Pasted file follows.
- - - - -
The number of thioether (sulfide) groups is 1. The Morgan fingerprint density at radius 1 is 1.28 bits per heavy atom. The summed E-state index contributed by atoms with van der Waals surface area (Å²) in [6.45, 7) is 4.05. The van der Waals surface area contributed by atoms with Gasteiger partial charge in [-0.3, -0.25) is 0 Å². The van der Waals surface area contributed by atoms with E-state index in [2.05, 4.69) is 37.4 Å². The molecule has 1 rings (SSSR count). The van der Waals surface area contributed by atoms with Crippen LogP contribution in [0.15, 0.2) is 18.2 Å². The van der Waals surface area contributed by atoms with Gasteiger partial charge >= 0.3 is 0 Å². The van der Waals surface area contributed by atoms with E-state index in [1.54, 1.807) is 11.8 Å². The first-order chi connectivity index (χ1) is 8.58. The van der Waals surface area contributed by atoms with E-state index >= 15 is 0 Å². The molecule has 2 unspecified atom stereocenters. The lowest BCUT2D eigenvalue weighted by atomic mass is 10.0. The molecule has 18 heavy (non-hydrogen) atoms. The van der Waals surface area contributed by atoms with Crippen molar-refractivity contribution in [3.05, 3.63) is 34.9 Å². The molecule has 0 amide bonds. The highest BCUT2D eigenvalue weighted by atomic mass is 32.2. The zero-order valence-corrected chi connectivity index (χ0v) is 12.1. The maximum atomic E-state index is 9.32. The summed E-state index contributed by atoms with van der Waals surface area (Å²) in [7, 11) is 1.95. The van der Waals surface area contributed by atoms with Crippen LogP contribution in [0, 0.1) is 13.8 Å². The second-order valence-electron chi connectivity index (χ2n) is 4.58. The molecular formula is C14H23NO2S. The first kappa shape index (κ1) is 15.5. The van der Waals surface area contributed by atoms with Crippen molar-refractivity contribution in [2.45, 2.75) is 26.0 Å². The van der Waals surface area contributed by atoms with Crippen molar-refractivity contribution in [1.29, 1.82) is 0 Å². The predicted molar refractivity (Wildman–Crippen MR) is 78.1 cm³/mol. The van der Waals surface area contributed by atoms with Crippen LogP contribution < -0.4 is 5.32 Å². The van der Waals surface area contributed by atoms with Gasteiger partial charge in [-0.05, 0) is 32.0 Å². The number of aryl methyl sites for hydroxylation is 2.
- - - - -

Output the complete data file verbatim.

The number of thioether (sulfide) groups is 1. The Morgan fingerprint density at radius 1 is 1.28 bits per heavy atom. The summed E-state index contributed by atoms with van der Waals surface area (Å²) in [6.45, 7) is 4.05. The van der Waals surface area contributed by atoms with Gasteiger partial charge in [-0.3, -0.25) is 0 Å². The van der Waals surface area contributed by atoms with E-state index in [2.05, 4.69) is 37.4 Å². The molecule has 1 rings (SSSR count). The van der Waals surface area contributed by atoms with Crippen LogP contribution in [0.15, 0.2) is 18.2 Å². The van der Waals surface area contributed by atoms with Gasteiger partial charge >= 0.3 is 0 Å². The van der Waals surface area contributed by atoms with E-state index in [1.54, 1.807) is 11.8 Å². The first-order chi connectivity index (χ1) is 8.58. The van der Waals surface area contributed by atoms with E-state index >= 15 is 0 Å². The molecule has 2 unspecified atom stereocenters. The lowest BCUT2D eigenvalue weighted by atomic mass is 10.0. The molecule has 18 heavy (non-hydrogen) atoms. The van der Waals surface area contributed by atoms with Crippen molar-refractivity contribution in [3.05, 3.63) is 34.9 Å². The molecule has 0 amide bonds. The highest BCUT2D eigenvalue weighted by atomic mass is 32.2. The zero-order valence-corrected chi connectivity index (χ0v) is 12.1. The maximum atomic E-state index is 9.32. The summed E-state index contributed by atoms with van der Waals surface area (Å²) in [7, 11) is 1.95. The van der Waals surface area contributed by atoms with Crippen LogP contribution in [0, 0.1) is 13.8 Å². The second-order valence-electron chi connectivity index (χ2n) is 4.58. The molecular formula is C14H23NO2S. The first kappa shape index (κ1) is 15.5. The van der Waals surface area contributed by atoms with Crippen molar-refractivity contribution in [2.45, 2.75) is 26.0 Å². The van der Waals surface area contributed by atoms with Crippen molar-refractivity contribution in [1.29, 1.82) is 0 Å². The predicted molar refractivity (Wildman–Crippen MR) is 78.1 cm³/mol. The van der Waals surface area contributed by atoms with Crippen LogP contribution < -0.4 is 5.32 Å². The van der Waals surface area contributed by atoms with Gasteiger partial charge in [-0.05, 0) is 32.0 Å². The number of aryl methyl sites for hydroxylation is 2.